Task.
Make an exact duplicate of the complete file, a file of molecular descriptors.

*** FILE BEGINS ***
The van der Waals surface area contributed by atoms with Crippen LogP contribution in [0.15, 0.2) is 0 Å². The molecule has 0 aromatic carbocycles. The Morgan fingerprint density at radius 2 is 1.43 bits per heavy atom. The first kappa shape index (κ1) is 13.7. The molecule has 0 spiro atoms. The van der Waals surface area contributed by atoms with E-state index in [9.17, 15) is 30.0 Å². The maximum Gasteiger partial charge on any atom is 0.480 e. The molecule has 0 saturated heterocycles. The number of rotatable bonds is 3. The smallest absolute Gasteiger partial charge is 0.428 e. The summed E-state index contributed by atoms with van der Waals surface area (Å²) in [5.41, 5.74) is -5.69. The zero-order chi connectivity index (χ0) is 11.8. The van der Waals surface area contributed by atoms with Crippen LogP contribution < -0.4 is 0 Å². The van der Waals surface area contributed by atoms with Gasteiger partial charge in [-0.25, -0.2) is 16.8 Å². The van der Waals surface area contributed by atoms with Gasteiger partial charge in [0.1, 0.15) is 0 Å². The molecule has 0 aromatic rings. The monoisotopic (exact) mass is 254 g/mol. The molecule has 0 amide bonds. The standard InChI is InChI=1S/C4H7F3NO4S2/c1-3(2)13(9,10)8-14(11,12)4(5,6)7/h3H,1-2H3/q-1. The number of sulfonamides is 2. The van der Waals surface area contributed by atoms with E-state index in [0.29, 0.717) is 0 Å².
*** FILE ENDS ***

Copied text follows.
The van der Waals surface area contributed by atoms with Crippen LogP contribution in [0.15, 0.2) is 0 Å². The molecule has 0 aromatic carbocycles. The Morgan fingerprint density at radius 2 is 1.43 bits per heavy atom. The first kappa shape index (κ1) is 13.7. The molecule has 0 spiro atoms. The van der Waals surface area contributed by atoms with E-state index in [9.17, 15) is 30.0 Å². The maximum Gasteiger partial charge on any atom is 0.480 e. The molecule has 0 saturated heterocycles. The number of rotatable bonds is 3. The smallest absolute Gasteiger partial charge is 0.428 e. The summed E-state index contributed by atoms with van der Waals surface area (Å²) in [5.41, 5.74) is -5.69. The zero-order chi connectivity index (χ0) is 11.8. The van der Waals surface area contributed by atoms with Crippen LogP contribution < -0.4 is 0 Å². The van der Waals surface area contributed by atoms with Gasteiger partial charge in [-0.25, -0.2) is 16.8 Å². The van der Waals surface area contributed by atoms with Gasteiger partial charge in [0.1, 0.15) is 0 Å². The molecule has 0 aromatic rings. The monoisotopic (exact) mass is 254 g/mol. The molecule has 0 amide bonds. The standard InChI is InChI=1S/C4H7F3NO4S2/c1-3(2)13(9,10)8-14(11,12)4(5,6)7/h3H,1-2H3/q-1. The number of sulfonamides is 2. The van der Waals surface area contributed by atoms with E-state index in [0.29, 0.717) is 0 Å².